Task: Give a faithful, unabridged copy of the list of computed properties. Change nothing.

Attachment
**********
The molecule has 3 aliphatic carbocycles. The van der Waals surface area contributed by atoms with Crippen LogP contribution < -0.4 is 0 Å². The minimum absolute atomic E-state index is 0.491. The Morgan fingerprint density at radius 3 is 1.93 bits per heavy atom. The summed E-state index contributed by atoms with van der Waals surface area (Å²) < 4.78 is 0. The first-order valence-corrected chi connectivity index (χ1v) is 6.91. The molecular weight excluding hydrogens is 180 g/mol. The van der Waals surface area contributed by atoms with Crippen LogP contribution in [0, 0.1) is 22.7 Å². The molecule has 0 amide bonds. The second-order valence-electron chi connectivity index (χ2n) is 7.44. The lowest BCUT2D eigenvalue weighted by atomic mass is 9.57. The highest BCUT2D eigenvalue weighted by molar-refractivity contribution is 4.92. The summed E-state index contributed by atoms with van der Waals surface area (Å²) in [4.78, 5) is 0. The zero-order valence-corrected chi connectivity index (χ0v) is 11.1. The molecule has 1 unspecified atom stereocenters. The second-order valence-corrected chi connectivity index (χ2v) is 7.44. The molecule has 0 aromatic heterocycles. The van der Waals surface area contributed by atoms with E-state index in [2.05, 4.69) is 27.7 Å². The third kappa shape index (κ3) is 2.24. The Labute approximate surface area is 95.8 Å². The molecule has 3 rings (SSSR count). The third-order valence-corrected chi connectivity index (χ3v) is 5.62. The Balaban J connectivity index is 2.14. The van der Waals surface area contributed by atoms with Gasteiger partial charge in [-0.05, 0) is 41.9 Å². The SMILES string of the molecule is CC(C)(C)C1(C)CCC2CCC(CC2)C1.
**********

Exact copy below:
The molecule has 3 aliphatic carbocycles. The van der Waals surface area contributed by atoms with Crippen LogP contribution < -0.4 is 0 Å². The minimum absolute atomic E-state index is 0.491. The Morgan fingerprint density at radius 3 is 1.93 bits per heavy atom. The summed E-state index contributed by atoms with van der Waals surface area (Å²) < 4.78 is 0. The first-order valence-corrected chi connectivity index (χ1v) is 6.91. The molecular weight excluding hydrogens is 180 g/mol. The van der Waals surface area contributed by atoms with Crippen LogP contribution in [0, 0.1) is 22.7 Å². The molecule has 0 amide bonds. The second-order valence-electron chi connectivity index (χ2n) is 7.44. The lowest BCUT2D eigenvalue weighted by atomic mass is 9.57. The highest BCUT2D eigenvalue weighted by molar-refractivity contribution is 4.92. The summed E-state index contributed by atoms with van der Waals surface area (Å²) in [4.78, 5) is 0. The zero-order valence-corrected chi connectivity index (χ0v) is 11.1. The molecule has 1 unspecified atom stereocenters. The second-order valence-corrected chi connectivity index (χ2v) is 7.44. The molecule has 0 aromatic heterocycles. The van der Waals surface area contributed by atoms with E-state index in [2.05, 4.69) is 27.7 Å². The third kappa shape index (κ3) is 2.24. The Labute approximate surface area is 95.8 Å². The molecule has 3 rings (SSSR count). The third-order valence-corrected chi connectivity index (χ3v) is 5.62. The Balaban J connectivity index is 2.14. The van der Waals surface area contributed by atoms with Gasteiger partial charge in [-0.05, 0) is 41.9 Å². The SMILES string of the molecule is CC(C)(C)C1(C)CCC2CCC(CC2)C1.